"We had fun," Ryan told his players Thursday, "but we need to have more fun out there."
Johnson's letter to Goodell
"Everybody looked at each other and was like, 'Fun? We're supposed to have fun?"' linebacker Bart Scott said.
Yep, this is Ryan's team now, and he expects the chuckles to be a permanent feature of practices this season. Gone are the long, no-nonsense and music-filled sessions that marked former coach Eric Mangini's tenure.
"We had fun with Mangini, but not all the time," running back Leon Washington said. "The perception is that we want to have fun all the time. ... You can't make any comparisons yet because it's only one day, but I definitely like how we started."
"Yeah," Scott said with a grin.
Well, what did they say?
"No comment," Scott said, laughing. "You can't burn no bridges."
When Ryan was hired in January, he made it clear he was bringing a confident, in-your-face approach along with him. He talked about how the Jets would make it to the Super Bowl in a few years and meet President Barack Obama and declared that his team would be the most physical in the NFL. They were bold statements for a franchise that has had little about which to brag.
Scott called it being "swaggerlicious," and Ryan agreed.
"Yeah, that would be the word I'd use," Ryan said, smiling. "Swaggerlicious."
Ryan was at it again in between his first two practices with the Jets on Thursday. The NFL allows rookie coaches an extra pre-draft minicamp.
"This is a good football team, so we expect to win, and I think our tempo in practice and all that should be reflective of that," Ryan said. "If we walk around, and I know maybe it's sometimes it's, 'Don't say anything. Let our pads do our talking.' Yeah, we're going to let our pads do our talking, you'll see, and those opponents will see. But we want to have fun and we want to be ourselves.
"If a young man likes to go out there and talk and express himself that way, then so be it. Generally, those are the guys that have to back it up, so it's a lot of fun to see."
Scott was certainly having a ball. Signed in February to a six-year, $48 million deal, Scott was running his mouth nearly the entire time during both practices. He successfully covered the speedy Washington on a short pattern early in the morning practice and let the Pro Bowl returner know about it.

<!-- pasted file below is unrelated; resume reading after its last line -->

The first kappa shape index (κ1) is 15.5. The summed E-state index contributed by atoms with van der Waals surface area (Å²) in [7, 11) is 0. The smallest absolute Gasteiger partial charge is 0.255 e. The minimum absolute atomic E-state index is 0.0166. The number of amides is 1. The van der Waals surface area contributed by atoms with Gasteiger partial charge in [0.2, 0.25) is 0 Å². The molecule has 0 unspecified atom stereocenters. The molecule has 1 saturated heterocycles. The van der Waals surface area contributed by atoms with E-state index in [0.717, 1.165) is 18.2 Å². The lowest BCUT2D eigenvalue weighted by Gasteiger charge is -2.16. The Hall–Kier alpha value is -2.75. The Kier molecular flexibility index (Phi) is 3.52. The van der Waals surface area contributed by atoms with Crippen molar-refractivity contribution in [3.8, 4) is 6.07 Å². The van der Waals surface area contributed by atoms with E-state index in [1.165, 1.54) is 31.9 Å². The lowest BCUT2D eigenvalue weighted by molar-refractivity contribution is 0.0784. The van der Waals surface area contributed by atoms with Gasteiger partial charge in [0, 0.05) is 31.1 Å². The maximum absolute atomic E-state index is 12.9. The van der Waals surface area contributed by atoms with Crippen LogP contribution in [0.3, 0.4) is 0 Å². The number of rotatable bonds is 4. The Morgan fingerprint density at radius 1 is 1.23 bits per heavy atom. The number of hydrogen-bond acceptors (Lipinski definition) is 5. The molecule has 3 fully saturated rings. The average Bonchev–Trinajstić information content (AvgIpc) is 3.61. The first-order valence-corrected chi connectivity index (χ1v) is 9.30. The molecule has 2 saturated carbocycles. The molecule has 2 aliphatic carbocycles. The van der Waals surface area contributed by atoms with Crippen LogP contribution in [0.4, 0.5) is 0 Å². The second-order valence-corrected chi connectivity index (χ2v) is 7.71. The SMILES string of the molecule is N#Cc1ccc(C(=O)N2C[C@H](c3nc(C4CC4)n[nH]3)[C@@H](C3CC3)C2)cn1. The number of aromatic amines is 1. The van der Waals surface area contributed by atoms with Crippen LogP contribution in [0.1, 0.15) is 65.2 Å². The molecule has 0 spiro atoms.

"Bart doesn't shut up, so we'll see how that goes all year," safety Kerry Rhodes said. "That's good for us, though. He's going to give us an attitude, and he's a guy that can back it up."
Just two players weren't in attendance for the voluntary camp that runs through Saturday: running back Thomas Jones, who's sitting out while looking for a contract extension, and quarterback Erik Ainge, who's out for what Ryan called personal reasons.
Ryan jokingly said his biggest hurdle while running his first practice was figuring out where to stand on the field. So, he started with something familiar: the defensive line. Then he worked his way around to the other positions.
"I almost felt like I've been chained to a chair or whatever," he said. "As a head coach, you've got to wear a lot of different hats."
Ryan even got involved in some drills with the defensive backs, acting as the quarterback and flashing a few spirals.
"Rex's arm stinks," Rhodes said with a smile. "He thinks he can throw. I was actually throwing with him the other day, and he was talking about his arm, but it's kind of popcornish."
Speaking of throwing, there was plenty of attention on the two quarterbacks in camp, with Kellen Clemens and Brett Ratliff taking turns running the first-team offense. Ryan reiterated his satisfaction with all three quarterbacks on the roster, despite the increasing speculation that the Jets could be interested in trading up from the 17th spot in next weekend's draft to perhaps take USC's Mark Sanchez.
"Rex is laid back and doesn't put added pressure on you and lets you do what you do best, make plays, and puts you in situations to succeed," Rhodes said. "I think that's what everybody wanted."
Copyright 2009 by The Associated Press